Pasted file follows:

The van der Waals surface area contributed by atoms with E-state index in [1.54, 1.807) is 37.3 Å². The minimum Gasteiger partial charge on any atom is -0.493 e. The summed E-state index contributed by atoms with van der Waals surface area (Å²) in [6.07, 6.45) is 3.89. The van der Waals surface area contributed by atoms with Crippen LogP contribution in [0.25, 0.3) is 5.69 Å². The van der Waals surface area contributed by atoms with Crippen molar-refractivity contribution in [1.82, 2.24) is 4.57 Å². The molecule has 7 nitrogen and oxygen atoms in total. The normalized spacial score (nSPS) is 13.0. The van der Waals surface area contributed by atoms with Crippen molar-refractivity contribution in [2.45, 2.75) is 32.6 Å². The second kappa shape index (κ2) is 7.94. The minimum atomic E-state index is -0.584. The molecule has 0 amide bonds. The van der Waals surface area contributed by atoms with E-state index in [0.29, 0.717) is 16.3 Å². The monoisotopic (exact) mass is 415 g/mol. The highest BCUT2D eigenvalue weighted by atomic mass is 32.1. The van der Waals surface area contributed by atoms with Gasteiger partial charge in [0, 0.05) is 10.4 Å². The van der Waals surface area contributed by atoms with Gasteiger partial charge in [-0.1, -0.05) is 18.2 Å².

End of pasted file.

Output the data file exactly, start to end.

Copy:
The van der Waals surface area contributed by atoms with E-state index in [1.54, 1.807) is 37.3 Å². The minimum Gasteiger partial charge on any atom is -0.493 e. The summed E-state index contributed by atoms with van der Waals surface area (Å²) in [6.07, 6.45) is 3.89. The van der Waals surface area contributed by atoms with Crippen LogP contribution in [0.25, 0.3) is 5.69 Å². The van der Waals surface area contributed by atoms with Crippen molar-refractivity contribution in [1.82, 2.24) is 4.57 Å². The molecule has 7 nitrogen and oxygen atoms in total. The normalized spacial score (nSPS) is 13.0. The van der Waals surface area contributed by atoms with Crippen molar-refractivity contribution in [2.45, 2.75) is 32.6 Å². The second kappa shape index (κ2) is 7.94. The minimum atomic E-state index is -0.584. The molecule has 0 amide bonds. The van der Waals surface area contributed by atoms with E-state index in [0.29, 0.717) is 16.3 Å². The monoisotopic (exact) mass is 415 g/mol. The highest BCUT2D eigenvalue weighted by atomic mass is 32.1. The van der Waals surface area contributed by atoms with Gasteiger partial charge in [0, 0.05) is 10.4 Å². The van der Waals surface area contributed by atoms with Gasteiger partial charge in [-0.1, -0.05) is 18.2 Å².